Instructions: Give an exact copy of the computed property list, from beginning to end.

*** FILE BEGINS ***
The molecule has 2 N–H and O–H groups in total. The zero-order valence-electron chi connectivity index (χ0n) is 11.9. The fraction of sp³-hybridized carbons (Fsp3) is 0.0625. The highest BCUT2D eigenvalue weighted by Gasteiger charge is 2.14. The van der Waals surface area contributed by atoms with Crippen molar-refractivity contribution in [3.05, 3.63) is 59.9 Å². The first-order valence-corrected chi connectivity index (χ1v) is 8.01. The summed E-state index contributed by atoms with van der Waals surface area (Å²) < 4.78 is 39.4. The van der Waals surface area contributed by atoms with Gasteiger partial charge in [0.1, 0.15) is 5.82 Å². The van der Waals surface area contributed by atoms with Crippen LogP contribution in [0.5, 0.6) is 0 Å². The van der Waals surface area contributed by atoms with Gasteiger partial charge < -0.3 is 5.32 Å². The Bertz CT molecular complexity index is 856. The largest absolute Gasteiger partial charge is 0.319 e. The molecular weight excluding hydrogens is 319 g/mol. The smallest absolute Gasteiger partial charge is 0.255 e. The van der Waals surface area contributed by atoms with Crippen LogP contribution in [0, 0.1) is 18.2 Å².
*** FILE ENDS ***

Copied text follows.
The molecule has 2 N–H and O–H groups in total. The zero-order valence-electron chi connectivity index (χ0n) is 11.9. The fraction of sp³-hybridized carbons (Fsp3) is 0.0625. The highest BCUT2D eigenvalue weighted by Gasteiger charge is 2.14. The van der Waals surface area contributed by atoms with Crippen molar-refractivity contribution in [3.05, 3.63) is 59.9 Å². The first-order valence-corrected chi connectivity index (χ1v) is 8.01. The summed E-state index contributed by atoms with van der Waals surface area (Å²) < 4.78 is 39.4. The van der Waals surface area contributed by atoms with Gasteiger partial charge in [0.1, 0.15) is 5.82 Å². The van der Waals surface area contributed by atoms with Crippen LogP contribution in [0.5, 0.6) is 0 Å². The van der Waals surface area contributed by atoms with Gasteiger partial charge < -0.3 is 5.32 Å². The Bertz CT molecular complexity index is 856. The largest absolute Gasteiger partial charge is 0.319 e. The molecular weight excluding hydrogens is 319 g/mol. The smallest absolute Gasteiger partial charge is 0.255 e. The van der Waals surface area contributed by atoms with Crippen LogP contribution in [0, 0.1) is 18.2 Å².